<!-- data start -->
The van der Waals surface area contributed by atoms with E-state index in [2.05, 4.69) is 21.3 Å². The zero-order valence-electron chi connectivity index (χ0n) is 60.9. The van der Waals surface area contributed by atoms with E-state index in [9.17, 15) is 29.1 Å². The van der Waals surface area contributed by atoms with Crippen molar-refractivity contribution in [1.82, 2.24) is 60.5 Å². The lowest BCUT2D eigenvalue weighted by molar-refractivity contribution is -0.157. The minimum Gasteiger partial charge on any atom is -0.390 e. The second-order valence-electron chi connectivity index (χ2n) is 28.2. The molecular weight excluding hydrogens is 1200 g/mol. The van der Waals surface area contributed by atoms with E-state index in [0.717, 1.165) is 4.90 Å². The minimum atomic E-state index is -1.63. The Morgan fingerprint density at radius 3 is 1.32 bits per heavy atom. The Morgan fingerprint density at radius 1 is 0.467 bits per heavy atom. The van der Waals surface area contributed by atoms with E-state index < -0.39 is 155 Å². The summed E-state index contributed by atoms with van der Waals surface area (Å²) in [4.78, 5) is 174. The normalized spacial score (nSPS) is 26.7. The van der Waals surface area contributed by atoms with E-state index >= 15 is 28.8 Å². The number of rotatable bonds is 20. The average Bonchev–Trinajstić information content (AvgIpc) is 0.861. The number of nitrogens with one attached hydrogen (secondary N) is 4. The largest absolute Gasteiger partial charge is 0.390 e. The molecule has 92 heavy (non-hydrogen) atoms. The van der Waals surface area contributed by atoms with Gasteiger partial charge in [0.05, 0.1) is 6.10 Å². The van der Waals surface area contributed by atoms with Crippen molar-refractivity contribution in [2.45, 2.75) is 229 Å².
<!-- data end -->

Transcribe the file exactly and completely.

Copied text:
The van der Waals surface area contributed by atoms with E-state index in [2.05, 4.69) is 21.3 Å². The zero-order valence-electron chi connectivity index (χ0n) is 60.9. The van der Waals surface area contributed by atoms with E-state index in [9.17, 15) is 29.1 Å². The van der Waals surface area contributed by atoms with Crippen molar-refractivity contribution in [1.82, 2.24) is 60.5 Å². The lowest BCUT2D eigenvalue weighted by molar-refractivity contribution is -0.157. The minimum Gasteiger partial charge on any atom is -0.390 e. The second-order valence-electron chi connectivity index (χ2n) is 28.2. The molecular weight excluding hydrogens is 1200 g/mol. The van der Waals surface area contributed by atoms with E-state index in [0.717, 1.165) is 4.90 Å². The minimum atomic E-state index is -1.63. The Morgan fingerprint density at radius 3 is 1.32 bits per heavy atom. The Morgan fingerprint density at radius 1 is 0.467 bits per heavy atom. The van der Waals surface area contributed by atoms with E-state index < -0.39 is 155 Å². The summed E-state index contributed by atoms with van der Waals surface area (Å²) in [4.78, 5) is 174. The normalized spacial score (nSPS) is 26.7. The van der Waals surface area contributed by atoms with E-state index >= 15 is 28.8 Å². The number of rotatable bonds is 20. The average Bonchev–Trinajstić information content (AvgIpc) is 0.861. The number of nitrogens with one attached hydrogen (secondary N) is 4. The largest absolute Gasteiger partial charge is 0.390 e. The molecule has 92 heavy (non-hydrogen) atoms. The van der Waals surface area contributed by atoms with Gasteiger partial charge in [0.05, 0.1) is 6.10 Å². The van der Waals surface area contributed by atoms with Crippen molar-refractivity contribution in [2.45, 2.75) is 229 Å².